Still, the volume of data will continue to increase, especially in view of the implementation of the Common Grid Model (CGM) under the EU network codes. “Today, we still lack some data, especially about the situation at the interfaces to the distribution grids”, states Maik Neubauer. Once the individual grid models of the respective TSOs and the CGM have been established, the additional data also flows into the calculations of TSCNET. This will expand the RSC’s perspective and further optimise system operation. While critical situations affecting only two TSOs can be resolved bilaterally, it becomes more difficult, if several parties are involved. An incident in Poland, for instance, may well affect not only Germany but also the Czech Republic. In such a case, the central coordination provided by TSCNET is essential to anticipate problems or to calculate short-term effects.

Every day at 9:00 pm, TSCNET’s Daily Operational Planning Teleconference (DOPT) with the TSOs’ experts will be held to summarise system occurrences and to coordinate possible compensation measures for the next day. Though everyone involved is quite satisfied with this daily routine, the EU is also pursuing divergent plans. In the context of the European Commission’s “Clean Energy for All Europeans” package, the idea of Regional Operational Centres (ROCs) came into being, which would extend the role of current RSCs by giving them operational responsibility. The TSOs – who would have to hand over competences – are sceptical, and also Maik Neubauer has clear positions in this regard. He points out the complexity of the European power system and the valuable experience of national TSOs. Mr. Neubauer therefore prefers to further improve regional coordination and to leave the operational business to the TSOs: “A Europe-wide centralisation of grid control would be a mammoth project with many risks and unknowns.”

“Energie & Management”, the well-esteemed German trade magazin for the energy market, released an article on the Munich-based RSC TSCNET Services.

Linkup
> Visit “E&M Powernews” website, in German (html)
> See “E&M Powernews” article, in German (pay to read the article)

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ELES presents innovations at ENTSO-E conference

25.04.2018

“Alpine Power Links”, this year’s regional conference of the European Network of Transmission System Operators for Electricity (ENTSO-E) on 18 April 2018 in Basel, was dedicated to the Alpine region and its importance for the European integrated power system. TSCNET shareholder ELES, the Slovenian transmission system operator (TSO), took the opportunity to present its activities in three different innovative energy and smart grid key projects at European level. In addition to ELES, three further shareholders of TSCNET participated in the event: APG from Austria, Swissgrid from Switzerland, and two of the four German TSOs, Amprion and TransnetBW.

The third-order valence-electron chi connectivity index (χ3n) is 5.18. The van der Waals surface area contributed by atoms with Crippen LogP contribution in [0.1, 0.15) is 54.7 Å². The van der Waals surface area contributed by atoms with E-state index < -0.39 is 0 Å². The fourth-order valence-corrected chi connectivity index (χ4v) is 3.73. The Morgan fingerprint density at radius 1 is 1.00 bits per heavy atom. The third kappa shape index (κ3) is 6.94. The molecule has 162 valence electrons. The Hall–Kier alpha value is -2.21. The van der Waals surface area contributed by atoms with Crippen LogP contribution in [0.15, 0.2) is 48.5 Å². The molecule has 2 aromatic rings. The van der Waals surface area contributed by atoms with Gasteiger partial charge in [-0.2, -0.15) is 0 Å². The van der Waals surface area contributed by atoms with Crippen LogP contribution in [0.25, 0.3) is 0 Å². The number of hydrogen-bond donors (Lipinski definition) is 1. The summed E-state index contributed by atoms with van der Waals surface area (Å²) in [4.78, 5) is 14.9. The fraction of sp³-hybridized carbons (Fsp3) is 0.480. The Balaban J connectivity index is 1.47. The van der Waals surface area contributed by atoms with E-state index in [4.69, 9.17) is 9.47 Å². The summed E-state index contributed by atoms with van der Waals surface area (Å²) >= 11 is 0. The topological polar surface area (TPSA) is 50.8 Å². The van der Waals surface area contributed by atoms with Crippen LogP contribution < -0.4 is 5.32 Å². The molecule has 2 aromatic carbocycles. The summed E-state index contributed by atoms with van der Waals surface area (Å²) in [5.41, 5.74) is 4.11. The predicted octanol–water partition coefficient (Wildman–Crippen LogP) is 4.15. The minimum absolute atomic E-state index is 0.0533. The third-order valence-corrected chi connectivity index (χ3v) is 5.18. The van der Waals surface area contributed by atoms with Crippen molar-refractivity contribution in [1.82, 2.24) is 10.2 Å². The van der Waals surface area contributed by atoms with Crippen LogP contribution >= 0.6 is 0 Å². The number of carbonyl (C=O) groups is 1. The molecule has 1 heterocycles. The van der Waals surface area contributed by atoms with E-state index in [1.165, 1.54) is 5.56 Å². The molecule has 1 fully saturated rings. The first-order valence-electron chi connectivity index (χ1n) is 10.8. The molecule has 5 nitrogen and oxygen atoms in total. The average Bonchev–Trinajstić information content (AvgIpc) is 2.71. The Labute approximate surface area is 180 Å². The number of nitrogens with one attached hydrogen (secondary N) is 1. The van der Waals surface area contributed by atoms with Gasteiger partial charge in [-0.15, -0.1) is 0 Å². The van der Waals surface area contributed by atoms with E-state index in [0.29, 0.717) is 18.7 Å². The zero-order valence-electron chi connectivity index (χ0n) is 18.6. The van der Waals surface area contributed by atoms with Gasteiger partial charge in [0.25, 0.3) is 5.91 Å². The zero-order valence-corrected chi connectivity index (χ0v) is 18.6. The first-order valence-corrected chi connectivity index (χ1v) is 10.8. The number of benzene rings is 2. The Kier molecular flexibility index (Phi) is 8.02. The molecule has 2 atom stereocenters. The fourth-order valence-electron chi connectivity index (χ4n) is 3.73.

Uroš Salobir, M.Sc., General Coordinator for System Development at ELES, emphasised the significance of the ELES projects in view of a European carbon-free future. The respective projects are: FutureFlow on innovative solutions for cross-border balancing and redispatching, the ELES coordinated smart grid cooperation SINCRO.GRID, which deploys, among other things, compensating devices and innovative data processing methods, and OSMOSE on improving transnational interoperability and the interaction of TSOs and distribution system operators in order to increase the techno-economic potential of flexibility solutions.

> See ELES press release (html)
> Open “Alpine Power Links” agenda (pdf, 540kb)

Picture: ELES / ENTSO-E

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E-mobility to promote grid stability

14.03.2018

In times not only of increasing renewable feed-in but also of expanding e-mobility, maintaining the balance between electricity generation and consumption is becoming more and more challenging. TSCNET shareholder TenneT, the Dutch-German transmission system operator (TSO), has started another joint research project on possibilities of utilising electric cars for grid control. The partners are energy service provider The Mobility House and car manufacturer Nissan. In addition to technical solutions, the project members strive to develop and evaluate proposals for regulatory guidelines for vehicle-to-grid technologies.

The new project is a complementation to TenneT’s blockchain projects on flexible grid management. Its technical core is the bidirectional potential of car batteries. These store locally produced electricity, that could be fed back into the grid “for redispatch, in other words, to dispel transmission bottlenecks in the grid”, as Lex Hartman, member of TenneT’s executive board, puts it. Mr Hartman adds, that the new project is apt “to supplement the grid expansion and become an important building block for the energy transition”.

In a first phase of the project, Nissan’s electric vehicles will be used as mobile storage systems in TenneT’s German control areas to directly reduce local supply or demand overload. The vehicle-to-grid software developed by The Mobility House allows automated control of the charging and discharging processes. After successful testing and implementation, the bidirectional charging technology could be used throughout Germany.

> See TenneT press release (html)

Picture: TenneT